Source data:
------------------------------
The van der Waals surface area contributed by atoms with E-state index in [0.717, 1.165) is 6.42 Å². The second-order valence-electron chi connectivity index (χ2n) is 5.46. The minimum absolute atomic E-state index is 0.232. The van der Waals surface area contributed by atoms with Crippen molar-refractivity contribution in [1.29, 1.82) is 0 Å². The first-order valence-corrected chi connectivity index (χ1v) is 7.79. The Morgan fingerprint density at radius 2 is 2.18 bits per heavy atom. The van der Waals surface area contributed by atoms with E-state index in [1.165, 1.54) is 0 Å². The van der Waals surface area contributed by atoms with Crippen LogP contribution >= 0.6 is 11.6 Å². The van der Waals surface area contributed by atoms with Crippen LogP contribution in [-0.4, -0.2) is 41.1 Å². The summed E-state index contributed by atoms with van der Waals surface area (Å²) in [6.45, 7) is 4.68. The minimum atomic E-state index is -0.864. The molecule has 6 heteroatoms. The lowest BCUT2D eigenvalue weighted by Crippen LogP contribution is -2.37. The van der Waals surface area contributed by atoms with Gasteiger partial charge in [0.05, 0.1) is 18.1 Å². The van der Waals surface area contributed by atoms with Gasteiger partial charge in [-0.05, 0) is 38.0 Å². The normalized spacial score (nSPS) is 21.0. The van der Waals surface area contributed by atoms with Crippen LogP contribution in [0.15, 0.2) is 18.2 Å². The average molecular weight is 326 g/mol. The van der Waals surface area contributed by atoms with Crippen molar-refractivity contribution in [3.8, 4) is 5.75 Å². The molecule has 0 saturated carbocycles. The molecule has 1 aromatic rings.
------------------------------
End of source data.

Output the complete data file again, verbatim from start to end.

The van der Waals surface area contributed by atoms with E-state index in [0.717, 1.165) is 6.42 Å². The second-order valence-electron chi connectivity index (χ2n) is 5.46. The minimum absolute atomic E-state index is 0.232. The van der Waals surface area contributed by atoms with Crippen molar-refractivity contribution in [1.29, 1.82) is 0 Å². The first-order valence-corrected chi connectivity index (χ1v) is 7.79. The Morgan fingerprint density at radius 2 is 2.18 bits per heavy atom. The van der Waals surface area contributed by atoms with E-state index in [1.165, 1.54) is 0 Å². The van der Waals surface area contributed by atoms with Crippen LogP contribution >= 0.6 is 11.6 Å². The van der Waals surface area contributed by atoms with Crippen LogP contribution in [-0.4, -0.2) is 41.1 Å². The summed E-state index contributed by atoms with van der Waals surface area (Å²) in [6.45, 7) is 4.68. The minimum atomic E-state index is -0.864. The molecule has 6 heteroatoms. The lowest BCUT2D eigenvalue weighted by Crippen LogP contribution is -2.37. The van der Waals surface area contributed by atoms with Gasteiger partial charge in [0.05, 0.1) is 18.1 Å². The van der Waals surface area contributed by atoms with Gasteiger partial charge in [-0.05, 0) is 38.0 Å². The normalized spacial score (nSPS) is 21.0. The van der Waals surface area contributed by atoms with Crippen LogP contribution in [0.15, 0.2) is 18.2 Å². The average molecular weight is 326 g/mol. The van der Waals surface area contributed by atoms with Crippen molar-refractivity contribution in [3.8, 4) is 5.75 Å². The molecule has 0 saturated carbocycles. The molecule has 1 aromatic rings.